The S&P 500 produced another positive return in December, making 2017 the first year in the index’s 90- year history with a positive return in every calendar month. Although the 22% return for the year is only the thirty-third best annual return for the S&P 500, the year stood out for the consistency with which stocks performed.
While it was tech stocks that drove the early gains for the year (the much talked about FAANG stocks [Facebook, Apple, Amazon, Netflix and Google (now Alphabet)] and Microsoft contributed 25% of the annual performance between them), it was the old economy stocks that led the way in December. US energy counters were up meaningfully as Brent crude oil finished the year on a strong note, ending 2017 at $68/barrel – up 50% off its June lows and 5% in December as an explosion at a major Libyan pipeline dragged on supply. US airlines also rallied on news of strong demand and improved pricing power, while offline retailers continued their fight to regain market share from the likes of Amazon. Technology retailer, Best Buy reported surprisingly good results from its Black Friday trading as it achieved some success in luring shoppers back offline. Meanwhile, home-improvement and appliance retailer, Lowe’s, announced that it had created a new position of chief digital officer, where it employed Vikram Singh from Amazon, showing its intent to fight for its share of online sales – both stocks were up over 10% in December. US banks, key beneficiaries of new tax legislation signed into law by President Donald Trump in late December, were also up strongly for the month. The new legislation is expected to deliver $1.5trn in tax relief to companies and individuals over the next 10 years.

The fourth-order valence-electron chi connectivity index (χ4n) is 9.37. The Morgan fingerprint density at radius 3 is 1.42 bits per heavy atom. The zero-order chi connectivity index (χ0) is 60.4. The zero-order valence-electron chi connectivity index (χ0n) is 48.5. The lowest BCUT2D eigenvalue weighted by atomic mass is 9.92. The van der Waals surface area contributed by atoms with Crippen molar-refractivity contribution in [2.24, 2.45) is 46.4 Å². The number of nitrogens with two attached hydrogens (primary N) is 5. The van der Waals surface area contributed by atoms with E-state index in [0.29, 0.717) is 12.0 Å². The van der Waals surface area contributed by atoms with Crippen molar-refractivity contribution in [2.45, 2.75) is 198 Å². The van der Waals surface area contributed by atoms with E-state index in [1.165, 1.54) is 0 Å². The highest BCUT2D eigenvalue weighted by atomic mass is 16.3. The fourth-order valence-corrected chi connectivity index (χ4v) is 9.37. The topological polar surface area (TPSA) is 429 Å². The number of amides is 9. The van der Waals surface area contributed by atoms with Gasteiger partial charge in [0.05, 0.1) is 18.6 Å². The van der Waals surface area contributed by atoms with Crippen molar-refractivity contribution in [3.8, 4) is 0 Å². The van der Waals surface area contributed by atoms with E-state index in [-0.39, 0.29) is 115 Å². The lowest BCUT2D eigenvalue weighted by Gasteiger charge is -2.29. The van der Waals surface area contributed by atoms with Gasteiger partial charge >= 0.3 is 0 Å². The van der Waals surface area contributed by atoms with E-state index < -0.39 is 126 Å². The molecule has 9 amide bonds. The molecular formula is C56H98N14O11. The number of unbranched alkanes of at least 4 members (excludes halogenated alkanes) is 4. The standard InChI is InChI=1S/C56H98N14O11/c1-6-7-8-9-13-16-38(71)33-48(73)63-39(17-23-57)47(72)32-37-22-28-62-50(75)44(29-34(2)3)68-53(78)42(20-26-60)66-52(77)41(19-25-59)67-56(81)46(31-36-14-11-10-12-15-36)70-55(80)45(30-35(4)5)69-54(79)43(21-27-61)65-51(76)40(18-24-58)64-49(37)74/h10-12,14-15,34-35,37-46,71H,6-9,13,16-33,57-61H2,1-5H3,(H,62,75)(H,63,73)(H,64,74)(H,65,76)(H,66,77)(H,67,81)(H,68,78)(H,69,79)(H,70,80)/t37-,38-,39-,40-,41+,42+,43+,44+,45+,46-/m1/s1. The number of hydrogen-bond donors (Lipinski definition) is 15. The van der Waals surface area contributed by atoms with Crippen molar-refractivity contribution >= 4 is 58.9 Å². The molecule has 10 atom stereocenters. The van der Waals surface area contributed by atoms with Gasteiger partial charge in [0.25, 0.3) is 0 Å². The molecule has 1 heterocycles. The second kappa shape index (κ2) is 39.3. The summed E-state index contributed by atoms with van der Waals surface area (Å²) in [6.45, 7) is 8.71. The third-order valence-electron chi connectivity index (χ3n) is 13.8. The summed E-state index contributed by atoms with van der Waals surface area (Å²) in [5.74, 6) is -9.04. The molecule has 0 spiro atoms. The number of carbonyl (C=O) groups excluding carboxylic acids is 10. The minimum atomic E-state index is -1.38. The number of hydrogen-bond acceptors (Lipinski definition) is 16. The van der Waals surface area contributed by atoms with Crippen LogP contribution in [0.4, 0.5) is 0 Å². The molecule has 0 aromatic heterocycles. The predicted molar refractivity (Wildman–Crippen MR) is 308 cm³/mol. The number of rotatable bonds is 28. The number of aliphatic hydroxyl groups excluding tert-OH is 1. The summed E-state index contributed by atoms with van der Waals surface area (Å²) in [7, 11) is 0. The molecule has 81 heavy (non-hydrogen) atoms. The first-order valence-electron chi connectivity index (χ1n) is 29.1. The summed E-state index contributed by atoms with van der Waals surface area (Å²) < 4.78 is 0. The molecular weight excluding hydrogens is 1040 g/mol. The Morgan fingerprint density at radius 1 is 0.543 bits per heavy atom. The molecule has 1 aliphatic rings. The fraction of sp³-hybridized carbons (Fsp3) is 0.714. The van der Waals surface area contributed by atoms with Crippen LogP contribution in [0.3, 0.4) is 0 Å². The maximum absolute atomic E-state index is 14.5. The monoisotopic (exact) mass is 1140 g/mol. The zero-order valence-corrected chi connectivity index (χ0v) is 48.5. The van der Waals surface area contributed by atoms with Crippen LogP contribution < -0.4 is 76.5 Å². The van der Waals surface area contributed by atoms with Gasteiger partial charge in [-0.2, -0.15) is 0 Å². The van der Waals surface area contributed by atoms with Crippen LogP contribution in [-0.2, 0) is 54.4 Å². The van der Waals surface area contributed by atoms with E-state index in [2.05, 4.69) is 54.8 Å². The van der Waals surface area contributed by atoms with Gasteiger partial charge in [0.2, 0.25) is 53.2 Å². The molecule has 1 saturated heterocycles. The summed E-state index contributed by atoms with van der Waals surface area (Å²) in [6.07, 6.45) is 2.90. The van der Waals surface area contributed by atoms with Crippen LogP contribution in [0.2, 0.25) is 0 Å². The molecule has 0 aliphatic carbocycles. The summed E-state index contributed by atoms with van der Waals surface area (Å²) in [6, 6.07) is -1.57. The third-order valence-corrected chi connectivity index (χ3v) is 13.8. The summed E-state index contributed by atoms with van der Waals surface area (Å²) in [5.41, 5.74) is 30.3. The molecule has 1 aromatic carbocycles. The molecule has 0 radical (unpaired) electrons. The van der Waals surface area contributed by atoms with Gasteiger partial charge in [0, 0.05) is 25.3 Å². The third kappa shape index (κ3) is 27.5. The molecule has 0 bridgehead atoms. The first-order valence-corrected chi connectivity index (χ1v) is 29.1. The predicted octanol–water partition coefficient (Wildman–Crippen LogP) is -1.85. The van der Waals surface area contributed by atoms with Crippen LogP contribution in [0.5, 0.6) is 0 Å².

European stocks were lower in December as a strong euro weighed on the export-heavy German index and continued uncertainty in Spain, regarding the sovereignty of the Catalan region, dragged on sentiment. In emerging markets, Brazil led the way as its miners benefitted from a rally in iron ore prices.
US 10-year bond yields ended the month and year roughly where they started, despite three rate hikes by the US Federal Reserve (Fed) in 2017 (this followed one rate hike in each of the previous two years). The US Fed’s midDecember rate increase was very much in-line with expectations as was the European Central Bank’s (ECB’s) announcement at its December meeting that it would continue its quantitative easing (QE) purchases through September 2018. ECB President, Mario Draghi’s press conference after the rate announcement indicated that the ECB were encouraged by European economic activity but remained concerned at the lack of inflation (particularly in wages). European bonds, much like the US treasuries, were largely unaffected by the ECB meeting, but late in the month European yields spiked in light volume on hawkish comments from some ECB members.